Sierra Blanca Dump Proponents Divide and Multiply
illustration by Doug Potter
The January 22 hearing was the latest legal maneuver in the ongoing fight over the siting and licensing of what could become one of the biggest disposal sites for non-military nuclear waste in the country.
The TLLRWDA's attorney, Doug Caroom of the Austin law firm Bickerstaff Heath Smiley Pollan Kever & McDaniel, asked the TNRCC commissioners to rule on a pair of legal questions that could have excluded the nine entities opposing dumping at the site -- the city of El Paso, El Paso County, Presidio County, Culberson County, Alpine resident Susan Curry, Marfa residents Patty Godbold and Gary Oliver, Ciudad Juarez in Mexico, and the Donald Judd estate of Marfa -- from further participation in the licensing hearing process. The waste disposal agency also forced the TNRCC to decide how lawyers for proponents of the dump will be aligned in the upcoming public hearing on the Sierra Blanca site in Hudspeth County, which is scheduled to begin operations in November.
In the first question, the TLLRWDA asked the three commissioners -- Ralph Marquez, John Baker, and chairman Barry McBee -- to decide whether a region which "may be affected by the perception of adverse environmental or health consequences" gives them a "justiciable interest within TNRCC's jurisdiction."
Caroom argued that the nine entities in question could not bring a civil lawsuit against the state because they cannot prove that they have been harmed by the proposed waste site. "We still are going to have a full and fair hearing, Caroom told the commissioners. "And we have had abundant opportunity for public input." But opponents of the Sierra Blanca site said the waste authority's effort to throw them out of the process indicated their lack of concern for public participation. "There is a lot of lip service about the need for public participation," said Teresa Todd, the Presidio County Attorney. "But we have seen repeated attempts by the authority to limit public participation."
In the second question, the TLLRWDA asked if its interests are "sufficiently distinct from other intervenors that it should be aligned independently from other intervenors supporting the application?"
Caroom and lawyers from the state's two nuclear utilities, Houston Lighting & Power and Texas Utilities, argued that they should be aligned separately because even though all of them want the TLLRWDA to get a license, their interests are not identical. But the Public Interest Counsel, an office at TNRCC that represents the interests of the public, told the three commissioners that by allowing the utilities to be separated out, they would "become a second string applicant" and would be able to "double their discovery options." Attorneys for the TNRCC's executive director, Dan Pearson, also recommended that the authority and the utilities be aligned together. David Frederick, a partner in the Austin law firm of Henry Lowerre, Johnson Hess & Frederick, who represents the Sierra Blanca Legal Defense Fund, told the commissioners, "The utilities have virtually unlimited income. The authority, for all practical purposes, has unlimited income. On the other side, you have some of the poorest people in Texas."
After listening to all the parties, McBee made a motion to allow the nine entities to stay in the process. He then moved to allow TLLRWDA to be separated from the electric utilities. Both motions passed unanimously.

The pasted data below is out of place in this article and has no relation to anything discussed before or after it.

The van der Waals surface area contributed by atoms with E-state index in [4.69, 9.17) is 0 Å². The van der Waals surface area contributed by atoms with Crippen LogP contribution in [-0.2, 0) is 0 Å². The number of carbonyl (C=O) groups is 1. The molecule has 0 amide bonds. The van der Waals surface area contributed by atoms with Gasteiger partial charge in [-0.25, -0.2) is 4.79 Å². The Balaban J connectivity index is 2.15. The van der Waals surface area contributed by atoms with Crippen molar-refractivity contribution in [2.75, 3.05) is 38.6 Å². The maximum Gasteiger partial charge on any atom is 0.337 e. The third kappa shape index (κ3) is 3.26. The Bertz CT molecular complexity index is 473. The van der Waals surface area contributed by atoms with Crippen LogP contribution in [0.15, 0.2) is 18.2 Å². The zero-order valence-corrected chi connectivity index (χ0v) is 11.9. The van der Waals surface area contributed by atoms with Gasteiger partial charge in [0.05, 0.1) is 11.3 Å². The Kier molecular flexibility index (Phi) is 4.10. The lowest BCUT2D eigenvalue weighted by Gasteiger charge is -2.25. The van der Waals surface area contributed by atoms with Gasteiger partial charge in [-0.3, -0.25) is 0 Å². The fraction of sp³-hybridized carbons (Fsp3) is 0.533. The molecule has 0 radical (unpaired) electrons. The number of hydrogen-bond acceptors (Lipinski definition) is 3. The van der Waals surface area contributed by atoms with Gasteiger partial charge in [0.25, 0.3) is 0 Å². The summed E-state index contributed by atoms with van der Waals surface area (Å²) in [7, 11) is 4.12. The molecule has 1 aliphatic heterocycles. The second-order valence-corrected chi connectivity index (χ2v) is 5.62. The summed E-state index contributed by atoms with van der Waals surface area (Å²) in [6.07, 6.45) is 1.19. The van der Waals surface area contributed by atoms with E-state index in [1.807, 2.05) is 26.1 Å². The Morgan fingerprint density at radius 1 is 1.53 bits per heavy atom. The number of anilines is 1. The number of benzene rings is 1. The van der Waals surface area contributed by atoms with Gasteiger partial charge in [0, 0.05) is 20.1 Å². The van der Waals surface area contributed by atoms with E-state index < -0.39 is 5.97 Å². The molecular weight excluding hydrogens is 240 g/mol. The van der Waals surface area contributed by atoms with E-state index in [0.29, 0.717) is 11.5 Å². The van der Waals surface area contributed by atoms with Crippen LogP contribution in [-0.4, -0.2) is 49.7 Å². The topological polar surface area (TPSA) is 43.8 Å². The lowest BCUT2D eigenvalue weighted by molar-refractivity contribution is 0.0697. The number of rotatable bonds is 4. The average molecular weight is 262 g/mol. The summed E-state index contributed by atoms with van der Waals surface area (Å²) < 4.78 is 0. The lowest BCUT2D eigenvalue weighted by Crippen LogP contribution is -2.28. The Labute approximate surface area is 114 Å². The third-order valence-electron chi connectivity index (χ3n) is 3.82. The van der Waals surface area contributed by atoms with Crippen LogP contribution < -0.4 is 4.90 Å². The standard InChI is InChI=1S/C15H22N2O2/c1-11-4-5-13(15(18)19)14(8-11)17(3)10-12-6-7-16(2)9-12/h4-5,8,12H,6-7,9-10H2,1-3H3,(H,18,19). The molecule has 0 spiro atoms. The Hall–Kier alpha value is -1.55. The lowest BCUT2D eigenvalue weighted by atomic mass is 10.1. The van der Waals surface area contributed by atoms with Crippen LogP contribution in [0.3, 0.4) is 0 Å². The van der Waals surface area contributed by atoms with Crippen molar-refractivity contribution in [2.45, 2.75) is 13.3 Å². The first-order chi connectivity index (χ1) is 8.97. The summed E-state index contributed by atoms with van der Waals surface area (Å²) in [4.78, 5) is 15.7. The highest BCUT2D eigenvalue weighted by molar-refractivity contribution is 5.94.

The decision was a clear win for the TLLRWDA. By being aligned separately, the authority and the utilities can bring more legal firepower to the fight. The TLLRWDA has budgeted more than $2 million for legal expenses this year. The two utilities, which have combined annual revenues of about $10 billion, can afford to hire the biggest and best law firms in the state.
The utilities are pushing hard for Sierra Blanca because it will be a low-cost disposal site for waste generated by the South Texas Project and Comanche Peak. Radioactive waste is expected to provide 70% of the volume of all the waste buried at Sierra Blanca. However, that 70% will account for more than 95% of all the radiation contained at the site.
Although the hearing resulted in a favorable outcome for the nine entities opposed to the Sierra Blanca site, the fact that they had to come to Austin to fight to stay in the case left many of them angry. Jake Brisbin, the county judge from Presidio County, asked the commissioners, "What is the logic in trying to limit public participation?"
It comes out every year, so it's easy to overlook the Worldwatch Institute's
annual State of the World report. This year's effort has studies on global
climate change, the decreasing amounts of arable land, ozone depletion, and
other issues of global importance. Perhaps the most interesting section of this
year's edition is called "Reforming Subsidies." Written by David Malin Roodman,
the report estimates that governments around the world now provide subsidies
worth "at least $500 billion a year toward activities that harm the
environment, from overfishing to overgrazing." He points out that mining
companies are still getting huge subsidies from federal taxpayers courtesy of
the Mining Act of 1872. "In 1994, for instance," writes Roodman, "a Canadian
concern bought 790 hectares [about 2000 acres] of federal land in Goldstrike,
Nevada for $5,190; the tract contained gold worth $10 billion." Since the
mining act became law, Roodman estimates, American taxpayers have been cheated
out of some $242 billion worth of royalties.
State of the World, 1997
To get a copy of the latest State of the World report, contact: Worldwatch, 1776 Massachusetts Ave. NW, Washington, DC 20036, or call 800/555-2028.